As Dubai has surged to the forefront of the regional and global oil and financial sectors its nonetheless fledgling real estate market has been left to figure out its place on the world stage. After the global financial crisis exposed the susceptibility of the market to the whims of global credit and investment, the good news is Dubai seems finally to be finding its niche. Subdued growth is a trend we encountered often in 2014’s analyses of the market, which finally seems to be leveling off after 2012 and 2013’s emergent recovery from the wreckage of 2008.
We are once again betting on Dubai due to several trends coming out of recent data. Gulf News reports that “the IMF has forecast the UAE inflation rate at 2.2 percent and 2.5 percent for 2014 and 2015 and has warned that the strengthening real estate cycle, particularly in the Dubai residential market, could attract increased speculative demand leading to higher inflationary pressure.” To counter such warnings, the Central Bank of the UAE has issued newer restrictions on lending and heightened transaction fees, reporting lenders were less likely to extend credit to buyers in 2014 than in 2013 (Knight Frank). Supply of square-footage in both the residential and retail sectors has grown more slowly every year from 2011 to 2014 (JLL). This is expected to increase dramatically again in 2015 – further curbing inflation in the market – due to the serendipitous completion of projects such as the Discovery Gardens (93,646 sq. ft.) and Jumeirah Park (114,097 sq. ft.) Community Centers in the third quarter of 2014 (JLL via ameinfo.com). Such upcoming availability coupled with what JLL describes as a trend, “to attract more end-users by introducing flexible payment terms, with a higher proportion of the final price payable due after handover,” means 2015 will be a good year to buy in Dubai. The upswing in expected new supply should cool again by 2016 and calm any concerns of a repeat of 2008 (JLL).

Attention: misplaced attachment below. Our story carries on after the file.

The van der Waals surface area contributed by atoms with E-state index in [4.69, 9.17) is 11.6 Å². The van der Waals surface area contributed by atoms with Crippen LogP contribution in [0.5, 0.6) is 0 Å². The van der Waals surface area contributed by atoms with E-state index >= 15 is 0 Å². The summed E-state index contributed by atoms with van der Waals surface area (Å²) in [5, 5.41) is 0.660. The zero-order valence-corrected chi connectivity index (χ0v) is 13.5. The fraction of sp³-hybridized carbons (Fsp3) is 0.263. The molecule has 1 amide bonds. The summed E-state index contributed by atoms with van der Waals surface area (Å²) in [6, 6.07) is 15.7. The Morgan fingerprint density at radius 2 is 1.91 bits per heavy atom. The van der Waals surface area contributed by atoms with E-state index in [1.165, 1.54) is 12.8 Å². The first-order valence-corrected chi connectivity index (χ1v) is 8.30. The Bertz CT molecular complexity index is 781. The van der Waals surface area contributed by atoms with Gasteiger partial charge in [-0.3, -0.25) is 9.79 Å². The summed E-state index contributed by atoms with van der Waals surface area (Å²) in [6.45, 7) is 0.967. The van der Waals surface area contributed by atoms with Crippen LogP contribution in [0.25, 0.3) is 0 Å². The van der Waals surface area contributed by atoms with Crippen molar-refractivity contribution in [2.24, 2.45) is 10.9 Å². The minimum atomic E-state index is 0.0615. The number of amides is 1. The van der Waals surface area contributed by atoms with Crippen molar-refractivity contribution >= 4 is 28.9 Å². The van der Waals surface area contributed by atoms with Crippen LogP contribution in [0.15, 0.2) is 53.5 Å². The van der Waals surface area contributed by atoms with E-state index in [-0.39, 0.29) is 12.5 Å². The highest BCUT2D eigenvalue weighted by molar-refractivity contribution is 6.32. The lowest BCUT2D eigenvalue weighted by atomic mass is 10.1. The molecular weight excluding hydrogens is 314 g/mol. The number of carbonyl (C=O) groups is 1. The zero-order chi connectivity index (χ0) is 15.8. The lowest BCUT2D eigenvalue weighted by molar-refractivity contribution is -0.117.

It seems at last that middle-range properties are finally catching up to speed and that the prime and luxury markets are settling in nicely as far as pricing is concerned. “Year-on-year growth remained positive overall with a 31 percent and 17 percent increase in sales prices for apartments and villas,” according to Asteco’s Q3 report (khaleejtimes.com). Knight Frank reports that prime property prices are up 6.3 percent from last year while mainstream prices grew by 24 percent. Similar trends would seem to hold for the office segment of the market: Grade A office space in Dubai’s central business district held steady while office space outside the CBD continues to fluctuate in price due to quarterly supply disparities (JLL).
It is a fact of the Dubai market at the moment – mainstream property is becoming more expensive at a faster rate than luxury property. It may not be the best news for glitz and publicity, but it means great things for the long-term viability of real estate in Dubai. It means the desert palms and mirror-glass skylines that have caught the world’s eye are worthy of more than a fleeting infatuation.
Asteco’s Q3 2014 market report